Age of Empires or StarCraft? Here’s What Sets Them Apart

They’re both worth your time, but if you had to choose…

Age of Empires or StarCraft? Here’s What Sets Them Apart

Let me be clear: I’m not going to pick a winner. Age of Empires and StarCraft are both franchises that I have an immense amount of respect for. StarCraft II’s esports scene is still doing wonders while Age of Empires(AoE) continues to entice both longtime fans and newcomers with its historic bent and engrossing gameplay. But if you plan on dipping your toes into the real-time strategy genre, picking between these behemoths is a daunting task. As a longtime player who places both of these franchises on a mental pedestal, here’s what makes them tick under the hood.

I might have been born before some of these games but that didn’t stop me from sinking hundreds of hours into them as a kid. Both of them are enjoyable romps with boatloads of micromanagement but there are plenty of things that set them apart. I used to spend hours just reading up on real-life battles and generals in the Age of Empires’ massive built-in encyclopedia. While I tinkered with StarCraft only when I was older, its thoughtful level design and focus on esports were evident right from the start. And with that, let’s dive right in.

A still from Age of Empires II: Definitive Edition. Source: PC Gamer.

Of Nature and Resources

To keep things straightforward, most of my comparisons will involve Age of Empires II and StarCraft II. The underlying systems work the same across titles in each franchise but these games are my personal favorites. Age of Empires III tried shaking things up but most fans would agree that they detracted from AoE II’s proven success. With that out of the way, let’s start with the fundamentals.

Resources let you develop your settlement and train your troops. StarCraft keeps things simple with two resources: minerals and vespene gas. Worker units harvest these for you and drop them off at your main base. These resources tend to be found at specific locations on the map, with each source lasting for quite some time. Workers tend to mind their business fairly well which means that you’re free to do more important things like setting up your defenses or training your army. Age of Empires heaps four resources onto your poor villagers’ heads, forcing you to keep track of multiple resource streams. Wood, food, stone, and gold tie into the game’s historic aspirations but it can make for some intense micromanagement throughout the game. You can’t just send villagers to resource spots near your town center and call it a day.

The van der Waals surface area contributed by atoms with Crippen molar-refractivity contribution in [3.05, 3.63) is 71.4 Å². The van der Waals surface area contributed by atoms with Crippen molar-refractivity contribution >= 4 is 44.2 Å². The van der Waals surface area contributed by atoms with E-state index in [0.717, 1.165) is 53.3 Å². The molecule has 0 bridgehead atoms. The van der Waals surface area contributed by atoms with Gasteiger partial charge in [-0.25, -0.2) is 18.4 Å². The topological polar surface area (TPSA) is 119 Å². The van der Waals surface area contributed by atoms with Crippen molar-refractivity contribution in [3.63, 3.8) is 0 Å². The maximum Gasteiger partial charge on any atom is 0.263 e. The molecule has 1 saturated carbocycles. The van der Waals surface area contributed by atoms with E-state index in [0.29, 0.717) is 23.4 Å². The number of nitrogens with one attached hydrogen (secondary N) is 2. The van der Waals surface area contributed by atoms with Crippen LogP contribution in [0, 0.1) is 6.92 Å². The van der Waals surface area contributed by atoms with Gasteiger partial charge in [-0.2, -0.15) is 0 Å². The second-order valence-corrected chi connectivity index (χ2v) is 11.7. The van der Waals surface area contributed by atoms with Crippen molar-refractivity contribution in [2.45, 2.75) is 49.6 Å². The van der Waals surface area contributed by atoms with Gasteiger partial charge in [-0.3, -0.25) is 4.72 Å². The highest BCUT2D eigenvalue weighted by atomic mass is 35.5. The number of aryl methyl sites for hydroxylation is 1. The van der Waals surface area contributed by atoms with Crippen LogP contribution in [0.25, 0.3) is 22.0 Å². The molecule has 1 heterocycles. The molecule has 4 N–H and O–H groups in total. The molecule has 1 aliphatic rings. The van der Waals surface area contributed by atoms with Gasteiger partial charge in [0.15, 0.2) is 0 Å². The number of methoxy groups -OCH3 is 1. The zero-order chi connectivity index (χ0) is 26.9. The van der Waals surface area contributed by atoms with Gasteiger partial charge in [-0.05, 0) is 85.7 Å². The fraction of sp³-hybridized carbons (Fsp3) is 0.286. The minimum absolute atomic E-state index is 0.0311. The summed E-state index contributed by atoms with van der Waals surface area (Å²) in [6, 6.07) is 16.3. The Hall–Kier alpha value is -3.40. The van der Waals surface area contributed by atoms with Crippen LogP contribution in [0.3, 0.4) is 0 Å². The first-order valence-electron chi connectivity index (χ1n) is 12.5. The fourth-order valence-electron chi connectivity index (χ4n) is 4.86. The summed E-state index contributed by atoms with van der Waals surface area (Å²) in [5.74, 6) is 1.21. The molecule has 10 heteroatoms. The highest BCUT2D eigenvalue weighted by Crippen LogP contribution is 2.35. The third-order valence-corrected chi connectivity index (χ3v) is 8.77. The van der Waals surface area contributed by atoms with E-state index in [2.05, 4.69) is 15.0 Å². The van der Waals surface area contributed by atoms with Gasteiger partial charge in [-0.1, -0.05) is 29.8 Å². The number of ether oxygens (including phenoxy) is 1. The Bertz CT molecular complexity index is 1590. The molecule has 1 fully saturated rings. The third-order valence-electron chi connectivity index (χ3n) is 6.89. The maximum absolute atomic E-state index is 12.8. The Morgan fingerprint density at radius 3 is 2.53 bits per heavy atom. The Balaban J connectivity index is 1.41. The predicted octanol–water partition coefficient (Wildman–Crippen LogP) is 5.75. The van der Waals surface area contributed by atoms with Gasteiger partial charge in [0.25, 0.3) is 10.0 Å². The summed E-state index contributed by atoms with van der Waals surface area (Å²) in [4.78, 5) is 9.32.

Resources dry up sooner in Age of Empires and upgrades let you whittle them down even more quickly. You’ll have to build mills, lumber camps, and mining camps across the map to take advantage of said resources. Some levels even force you to contest with your opponents for food or ore. And did I mention that there are multiple ways to harvest resources? While farming provides you a near-endless stream of food, hunting and foraging are quicker. And if you let your opponents gain an advantage early in the game, you’re as good as gone. Learning how to herd animals towards your town center is an art unto itself. To be honest, after AoE’s cumbersome resource system, StarCraft was a welcome breath of fresh air.

Putting the “Me” in Economy

The rate at which you get a grip on your resources can make or break your offensive and defensive attempts in a strategy game. While Age of Empires burdens you with more resources to juggle, it also gives you more options to gather them. These options increase if you’re playing the game with an ally or two. Tribute options mean that you could ask friends for help if you’re low on resources. An added bonus is the ability to sway enemies to your side with a less than subtle bribe. This adds a layer of top-tier backstabbing and board-game-esque mental gymnastics to a game that already thrives on conflict.